Renal tubular epithelial cells (NRK52E) and renal fibroblasts (NRK49F) treated with hypoxia or 1 mM hydrogen peroxide for oxidative stress were used as a model of IR injury in vitro to investigate rhEPO-induced fibrogenesis. Figure 5 demonstrates apoptosis, mitosis, and expression of α-SMA and vimentin. In epithelial cells (52E), hypoxia and oxidative stress induced an 8- to 10-fold increase in apoptosis compared with controls and this was significantly decreased by rhEPO (200 IU/ml) (*P < 0.05). Mitosis was almost negated by both treatments, and this was retrieved by rhEPO (**P < 0.05). rhEPO did not reduce the hypoxia-induced apoptosis in fibroblasts (49F), but it did significantly reduce oxidative stress-induced apoptosis (*P < 0.05). Mitosis was again almost negated by both treatments, and rhEPO retrieved fibroblast proliferation to normal levels (**P < 0.05) in both hypoxia and oxidative stress treatments. A representative Western blot shows the expression profile for α-SMA and vimentin in these experiments, and the fold-changes on control expression of each protein are demonstrated in the graphs. In epithelial cells (52E), α-SMA in hypoxia-treated cells, and both α-SMA and vimentin in oxidative stress-treated cells had significant increases with rhEPO (*P < 0.05), indicating EMT in these forms of cell injury. In fibroblasts (49F), rhEPO stimulated α-SMA and vimentin when delivered with hypoxia or oxidative stress, indicating its stimulation and activation of fibroblasts. In Fig. 6, IHC of α-SMA and immunofluorescence of vimentin in NRK52E cells verified EMT. Examples are from oxidative stress-treated cells.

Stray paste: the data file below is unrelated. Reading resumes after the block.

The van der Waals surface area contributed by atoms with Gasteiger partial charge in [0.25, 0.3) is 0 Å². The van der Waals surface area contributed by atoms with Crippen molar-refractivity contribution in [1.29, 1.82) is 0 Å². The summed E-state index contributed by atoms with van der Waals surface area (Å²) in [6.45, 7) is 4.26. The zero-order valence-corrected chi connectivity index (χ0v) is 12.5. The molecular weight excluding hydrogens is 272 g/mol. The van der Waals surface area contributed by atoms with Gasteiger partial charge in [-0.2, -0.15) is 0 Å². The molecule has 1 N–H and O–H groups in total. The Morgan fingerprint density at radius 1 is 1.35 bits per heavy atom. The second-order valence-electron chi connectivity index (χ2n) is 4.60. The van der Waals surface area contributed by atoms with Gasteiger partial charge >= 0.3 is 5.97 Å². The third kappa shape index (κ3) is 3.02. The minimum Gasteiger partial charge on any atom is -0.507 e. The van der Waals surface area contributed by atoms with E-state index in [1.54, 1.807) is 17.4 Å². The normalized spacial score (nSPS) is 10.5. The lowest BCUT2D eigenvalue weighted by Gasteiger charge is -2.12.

In this study, a single high-dose treatment with rhEPO (1,000 or 5,000 IU/kg) or vehicle was administered to rats subjected to bilateral 40-min IR. Kidney structure and function were studied at 4, 7, and 28 days after IR. Injury, repair, regeneration, and fibrosis were compared, with and without rhEPO modulation. The results in our rat model indicate that rhEPO, on the one hand, protects against AKI, but on the other hand the supraphysiological dose (5,000 IU/kg) needed for renoprotection stimulates progressive fibrosis beyond that normally seen in repair with IR-induced AKI. Improved function and structure by rhEPO at earlier times after IR (1 and 2 days) have been demonstrated by us previously (28). During this research, increased myofibroblast numbers were seen in the cortex of rhEPO-treated animals with IR-induced injury (our unpublished data), and this made us suspicious of stimulation of a fibrotic pathway by rhEPO. CKD after IR-induced AKI has been demonstrated previously by Basile et al. (5, 6) at various times up to 40 wk post-IR, but our results showing exacerbation of the AKI-induced fibrosis by rhEPO are new. In parallel with the animal studies, renal tubular epithelial and fibroblast cells in culture were subjected to hypoxia or H2O2, as models for ischemia and oxidative stress, respectively, and the effects on cell death, regeneration, and fibrogenesis were analyzed with and without modulation by rhEPO. The hypoxia and oxidative stress-induced EMT was exacerbated by concurrent treatment with rhEPO, as was stimulation of the myofibroblast phenotype in treated fibroblast cells.